Eat your nice slices

Eat your nice slices
FASCISTS, in a strictly political sense, have always been thin on the ground in this country, but the emotional sort — those who want to force others to live according to their beliefs — are everywhere.
Consider Mrs Bottomley and the others responsible for the Health of the Nation plan. It is not just the absur­dity of the plan itself which is hard to stomach; it is the sheer wooden-headed effron­tery of the healthier-than-thou officials who don't seem to realise that they are talk­ing to fully human, mostly literate adults.
Whom is the advice intended for? Three-and-a-half slices of bread a day, and one-and-a-half pieces of fruit, are recommended; the half, of course, being designed to give the impres­sion that their calculations are so precise that the mer­est deviation would upset the perfect symmetry of the plan.
Advice about food is dis­pensed with as much care as would be required if they were talking about poten­tially dangerous, hitherto unknown medicines rather than the meat and two veg of ordinary life. They have been wrong so often that only a devout hypochondriac would take their advice seriously now. The mind boggles at the waste of money and at the ineptitude of a government department that commis­sions such provocation.
It is an interesting ques­tion why the officials who prepared the plan don't seem to give a damn about what the public think. Like the great dictators, they do not care if people hate them, as long as they fear them. I sup­pose the truth is that they are paid to do something and, —'"even though they plainly have not got enough to do and should be sacked whole­sale, they have got to find some activity to justify their salaries. We are all, literally and figuratively, the poorer for it.
IT IS a sad fact that the ability to be shocked is not really within our con­trol; it is culturally condi­tioned whether we like it or not. We may feel religiously, rationally, feministically or even just decently that the decision to show Last Tango in Paris on television last week was a surrender to the sort of permissive values that have made its star Mar­lon Brando the sorry creature he is; but somehow it is difficult to care.
Years of being genuinely outraged by excesses in the media have produced shock fatigue. We are still capable of being shocked, but only by extremes in real life. The most interesting moment, I thought, in the film shown on Wednesday night on Channel 4 about the deranged mass-murderer Charles Manson was when he described, in a short, graphic sentence, the sex orgies that he and his misnamed "family" indulged in.
It appeared almost attrac­tive and harmless in his terms. For a moment a pic­ture of ecstatic licence was conjured up in the viewer's mind. But it was followed immediately by a member of the Manson family, in jail for two of the murders, who readily agreed with the description of the orgies. "That is how we became desensitised," he said. He went on to describe how the excitement of sexual activity unrelated to deep feelings had robbed them of the abil­ity to feel, and turned them into people capable of murder.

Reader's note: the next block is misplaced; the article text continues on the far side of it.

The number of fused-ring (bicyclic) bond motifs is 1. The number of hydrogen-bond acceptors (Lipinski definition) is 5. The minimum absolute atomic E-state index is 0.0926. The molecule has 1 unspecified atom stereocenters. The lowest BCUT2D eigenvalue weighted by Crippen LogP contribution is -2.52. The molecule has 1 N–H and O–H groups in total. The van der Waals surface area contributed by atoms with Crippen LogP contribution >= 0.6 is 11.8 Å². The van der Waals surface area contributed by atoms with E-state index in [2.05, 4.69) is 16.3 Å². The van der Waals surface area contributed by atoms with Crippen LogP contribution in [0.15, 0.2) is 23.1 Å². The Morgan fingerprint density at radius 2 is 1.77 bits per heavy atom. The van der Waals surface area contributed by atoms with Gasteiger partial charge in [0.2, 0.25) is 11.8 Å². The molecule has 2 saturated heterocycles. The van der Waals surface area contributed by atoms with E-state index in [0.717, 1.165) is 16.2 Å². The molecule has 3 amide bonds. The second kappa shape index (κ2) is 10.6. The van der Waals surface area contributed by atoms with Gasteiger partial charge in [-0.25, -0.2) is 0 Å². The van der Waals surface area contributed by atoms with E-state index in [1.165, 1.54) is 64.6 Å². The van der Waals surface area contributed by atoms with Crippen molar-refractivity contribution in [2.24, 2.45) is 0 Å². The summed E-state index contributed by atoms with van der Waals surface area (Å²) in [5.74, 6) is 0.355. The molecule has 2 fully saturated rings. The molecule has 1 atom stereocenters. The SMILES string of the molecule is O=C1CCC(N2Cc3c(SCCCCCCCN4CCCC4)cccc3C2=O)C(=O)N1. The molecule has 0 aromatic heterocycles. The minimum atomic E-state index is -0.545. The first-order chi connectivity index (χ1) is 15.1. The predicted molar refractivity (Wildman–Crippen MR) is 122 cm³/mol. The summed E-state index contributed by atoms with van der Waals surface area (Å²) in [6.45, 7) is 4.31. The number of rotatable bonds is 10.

Of course it can be argued that what happened in the case of the Manson gang and our obsession with sex and violence in films are unre­lated, but I am unconvinced. Even if drama involves "the willing suspension of disbe­lief", as is generally accepted, then the emotions it conjures are real. One fos­ters the emotion of cruelty by watching for enjoyment the suffering of others — even if they are only actors.
Aristotle believed that vio­lence in plays should be off­stage lest people become brutalised, and today we strictly censor racially inflammatory literature on the grounds that it has a harmful effect. But in other areas we have yet to accept that real emotions can be cre­ated merely by words and pictures. And that, in the end, the murderers in the Bulger case, no less than the Manson gang, were crucially influenced by desensitised experience; one real and the other vicarious. It is possible to anaesthetise the reaction of shock even to real events, and we shall probably discover too late that this is not always a good thing.
A NOVEL and discon­certing experience is to be patted on the back for being something one isn't. Some weeks ago I was sent a particularly repulsive book all about lesbians inseminating themselves with the sperm of homosex­uals so they could have chil­dren without involving themselves with men. Even the chapter headings gave me the vapours, and I put it aside for weeks before sit­ting down to read it, deter­mined not to spoil more than a morning by doing so.
It was an arduous job, largely because the book is unrelieved by any qualities of character or mind that one would expect to find in women contemplating motherhood. Apart from fer­vently hoping that the Child Support Agency would pursue the donor men, the thought kept occurring to me as I turned the pages that these must have been the sort of women they burned as witches in the past.
This feeling was in full flight as I finished the book, and there, nestling between the back pages, was a sweet little note from the Assistant Editor saying that I had been recommended as a person who would write a few words for use in their promotional material, encouraging inter­ested readers.
It's nice to know that someone among them has a sense of humour but, who­ever it was, she won't last long if they ever find out.